French 2015 Portuguese 2018 Norte May 2019 Finesterre and Muxia April 2019
I'll add another thought.

I didnt do the Primitivo, and I stayed on the regular Norte path.

Why? The Primitivo can be a stand-alone trip.

If I did the Primitivo on my trip this year, I think it's unlikely I would have returned to finish the regular Norte route. But coming back and doing the Primitivo on a two week trip would work as another adventure.
 

Walkerooni

Member
Camino(s) past & future
Frances (2018)
Starting C. del Norte in say 3rd week of May: are most albergues open then? Anyone starting around then have problems finding accommodation? I had thought lack of accommodation would be a July/August thing, but maybe I’m wrong?
 

nickpellatt

Member
Camino(s) past & future
French 2015 Portuguese 2018 Norte May 2019 Finesterre and Muxia April 2019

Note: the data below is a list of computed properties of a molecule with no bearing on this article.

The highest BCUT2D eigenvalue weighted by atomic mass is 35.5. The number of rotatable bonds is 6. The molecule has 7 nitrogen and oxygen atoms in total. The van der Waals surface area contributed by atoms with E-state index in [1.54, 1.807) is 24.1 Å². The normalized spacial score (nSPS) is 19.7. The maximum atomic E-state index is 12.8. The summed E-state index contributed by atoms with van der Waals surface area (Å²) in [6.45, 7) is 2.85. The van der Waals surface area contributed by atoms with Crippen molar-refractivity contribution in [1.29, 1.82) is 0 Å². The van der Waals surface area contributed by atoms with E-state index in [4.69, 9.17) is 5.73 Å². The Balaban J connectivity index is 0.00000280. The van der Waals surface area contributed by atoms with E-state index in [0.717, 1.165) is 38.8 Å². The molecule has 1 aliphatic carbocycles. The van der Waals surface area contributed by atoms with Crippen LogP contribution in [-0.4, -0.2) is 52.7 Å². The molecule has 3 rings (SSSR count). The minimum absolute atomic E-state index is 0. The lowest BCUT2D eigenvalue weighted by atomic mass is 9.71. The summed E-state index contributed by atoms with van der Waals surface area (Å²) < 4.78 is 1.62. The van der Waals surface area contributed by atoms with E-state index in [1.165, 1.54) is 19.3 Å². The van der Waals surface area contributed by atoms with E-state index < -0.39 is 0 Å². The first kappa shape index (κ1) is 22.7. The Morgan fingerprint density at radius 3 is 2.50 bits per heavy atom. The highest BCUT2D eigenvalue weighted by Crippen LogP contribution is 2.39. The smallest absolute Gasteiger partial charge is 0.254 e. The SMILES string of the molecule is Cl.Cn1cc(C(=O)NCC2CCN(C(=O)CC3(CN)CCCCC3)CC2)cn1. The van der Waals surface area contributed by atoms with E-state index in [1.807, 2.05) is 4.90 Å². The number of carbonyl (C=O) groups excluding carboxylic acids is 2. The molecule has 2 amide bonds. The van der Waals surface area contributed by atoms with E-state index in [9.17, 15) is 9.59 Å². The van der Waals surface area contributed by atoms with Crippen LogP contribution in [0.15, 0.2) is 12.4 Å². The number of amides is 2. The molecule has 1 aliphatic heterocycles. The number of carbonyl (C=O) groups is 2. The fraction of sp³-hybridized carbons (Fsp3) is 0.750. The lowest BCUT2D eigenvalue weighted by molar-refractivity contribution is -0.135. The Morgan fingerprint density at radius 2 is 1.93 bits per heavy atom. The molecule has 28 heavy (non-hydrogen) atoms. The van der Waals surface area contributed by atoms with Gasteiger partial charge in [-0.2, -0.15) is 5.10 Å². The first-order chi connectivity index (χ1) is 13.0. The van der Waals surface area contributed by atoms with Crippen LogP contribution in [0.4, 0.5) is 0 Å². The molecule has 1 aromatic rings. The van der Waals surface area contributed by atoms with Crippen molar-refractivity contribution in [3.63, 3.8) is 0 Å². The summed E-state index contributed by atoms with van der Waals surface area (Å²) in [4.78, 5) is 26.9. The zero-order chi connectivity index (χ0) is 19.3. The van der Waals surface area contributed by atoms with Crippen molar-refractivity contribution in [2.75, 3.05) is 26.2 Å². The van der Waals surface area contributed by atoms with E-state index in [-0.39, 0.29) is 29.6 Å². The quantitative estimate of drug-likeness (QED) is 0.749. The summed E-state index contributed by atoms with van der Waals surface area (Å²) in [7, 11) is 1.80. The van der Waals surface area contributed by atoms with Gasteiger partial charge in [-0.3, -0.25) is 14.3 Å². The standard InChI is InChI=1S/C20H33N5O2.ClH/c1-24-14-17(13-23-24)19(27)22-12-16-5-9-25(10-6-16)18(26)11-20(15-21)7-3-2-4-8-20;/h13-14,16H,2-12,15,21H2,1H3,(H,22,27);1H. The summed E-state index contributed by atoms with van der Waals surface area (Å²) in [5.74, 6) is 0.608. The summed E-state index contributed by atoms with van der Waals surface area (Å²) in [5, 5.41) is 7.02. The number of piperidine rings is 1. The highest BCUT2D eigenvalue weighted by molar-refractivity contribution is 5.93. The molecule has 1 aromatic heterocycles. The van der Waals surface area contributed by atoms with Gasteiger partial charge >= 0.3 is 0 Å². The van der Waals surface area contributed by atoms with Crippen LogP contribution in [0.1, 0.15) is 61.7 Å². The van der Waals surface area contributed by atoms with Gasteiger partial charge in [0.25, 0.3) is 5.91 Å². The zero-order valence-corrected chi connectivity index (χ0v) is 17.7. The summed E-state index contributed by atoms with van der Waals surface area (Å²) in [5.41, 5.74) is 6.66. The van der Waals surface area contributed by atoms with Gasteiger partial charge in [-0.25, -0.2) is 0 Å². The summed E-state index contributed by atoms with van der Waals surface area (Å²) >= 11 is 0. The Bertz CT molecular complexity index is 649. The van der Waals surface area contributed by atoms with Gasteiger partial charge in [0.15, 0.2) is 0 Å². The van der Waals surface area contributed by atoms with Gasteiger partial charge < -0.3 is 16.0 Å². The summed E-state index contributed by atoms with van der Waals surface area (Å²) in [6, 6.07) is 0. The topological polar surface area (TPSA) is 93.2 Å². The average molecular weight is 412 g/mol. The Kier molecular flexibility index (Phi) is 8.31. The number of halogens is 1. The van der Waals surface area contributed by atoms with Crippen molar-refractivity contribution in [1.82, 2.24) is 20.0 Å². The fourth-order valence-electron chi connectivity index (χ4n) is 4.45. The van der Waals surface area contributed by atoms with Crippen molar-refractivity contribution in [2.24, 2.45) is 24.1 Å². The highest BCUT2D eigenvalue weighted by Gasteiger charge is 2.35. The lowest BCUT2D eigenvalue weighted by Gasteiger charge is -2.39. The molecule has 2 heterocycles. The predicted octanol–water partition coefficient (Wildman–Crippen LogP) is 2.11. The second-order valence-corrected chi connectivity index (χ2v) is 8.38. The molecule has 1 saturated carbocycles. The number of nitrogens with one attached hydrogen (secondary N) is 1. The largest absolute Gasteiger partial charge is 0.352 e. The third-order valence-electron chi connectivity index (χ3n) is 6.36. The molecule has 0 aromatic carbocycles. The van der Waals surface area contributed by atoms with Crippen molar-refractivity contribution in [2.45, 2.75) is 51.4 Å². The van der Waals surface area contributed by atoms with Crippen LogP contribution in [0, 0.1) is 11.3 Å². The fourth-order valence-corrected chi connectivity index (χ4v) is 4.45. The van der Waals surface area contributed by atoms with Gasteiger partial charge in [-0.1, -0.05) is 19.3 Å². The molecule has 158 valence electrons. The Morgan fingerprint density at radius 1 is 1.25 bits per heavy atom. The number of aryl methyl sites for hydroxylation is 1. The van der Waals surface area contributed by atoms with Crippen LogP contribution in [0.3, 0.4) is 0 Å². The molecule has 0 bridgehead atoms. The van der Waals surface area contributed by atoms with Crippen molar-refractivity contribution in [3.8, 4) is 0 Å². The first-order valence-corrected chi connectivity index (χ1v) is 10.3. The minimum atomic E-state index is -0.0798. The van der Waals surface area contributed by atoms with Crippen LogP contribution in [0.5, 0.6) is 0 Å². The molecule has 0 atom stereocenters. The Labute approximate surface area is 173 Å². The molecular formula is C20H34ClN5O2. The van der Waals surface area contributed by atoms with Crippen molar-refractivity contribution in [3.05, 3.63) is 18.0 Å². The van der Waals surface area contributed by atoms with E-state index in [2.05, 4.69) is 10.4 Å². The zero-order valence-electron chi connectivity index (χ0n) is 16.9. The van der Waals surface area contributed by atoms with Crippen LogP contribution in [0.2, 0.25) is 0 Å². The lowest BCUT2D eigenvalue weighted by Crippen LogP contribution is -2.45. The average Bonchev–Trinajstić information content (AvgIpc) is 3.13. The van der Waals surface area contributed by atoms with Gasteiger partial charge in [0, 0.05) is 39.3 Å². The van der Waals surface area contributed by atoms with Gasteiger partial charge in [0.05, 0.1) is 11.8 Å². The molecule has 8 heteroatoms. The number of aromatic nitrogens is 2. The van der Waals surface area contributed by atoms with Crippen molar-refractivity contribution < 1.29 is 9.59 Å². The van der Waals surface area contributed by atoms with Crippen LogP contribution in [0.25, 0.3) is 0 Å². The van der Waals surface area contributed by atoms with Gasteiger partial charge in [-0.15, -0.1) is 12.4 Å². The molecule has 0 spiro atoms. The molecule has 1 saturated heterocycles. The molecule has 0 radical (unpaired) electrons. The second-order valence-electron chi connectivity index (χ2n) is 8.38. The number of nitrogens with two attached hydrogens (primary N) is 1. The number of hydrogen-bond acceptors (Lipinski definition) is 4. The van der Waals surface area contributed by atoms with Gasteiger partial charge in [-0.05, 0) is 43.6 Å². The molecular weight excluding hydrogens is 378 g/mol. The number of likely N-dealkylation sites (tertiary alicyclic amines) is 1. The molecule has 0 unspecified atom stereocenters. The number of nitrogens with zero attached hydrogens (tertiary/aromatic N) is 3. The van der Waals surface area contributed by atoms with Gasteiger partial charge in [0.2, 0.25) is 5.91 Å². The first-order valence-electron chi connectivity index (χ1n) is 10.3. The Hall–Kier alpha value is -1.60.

Starting C. del Norte in say 3rd week of May: are most albergues open then? Anyone starting around then have problems finding accommodation? I had thought lack of accommodation would be a July/August thing, but maybe I’m wrong?
I started on May 1st this year. I didn't pre-book anything before arrival in Spain, and I used the Ciccerone guide book to decide where I was going to stay each day.

I found beds OK without too much stress. I was using a guidebook that wasnt up to date and that caused a few problems ... Zaurutz was the first ... The listings I had were incorrect, so I had to backtrack a few km to get a bed in a private hostel I had already walked past.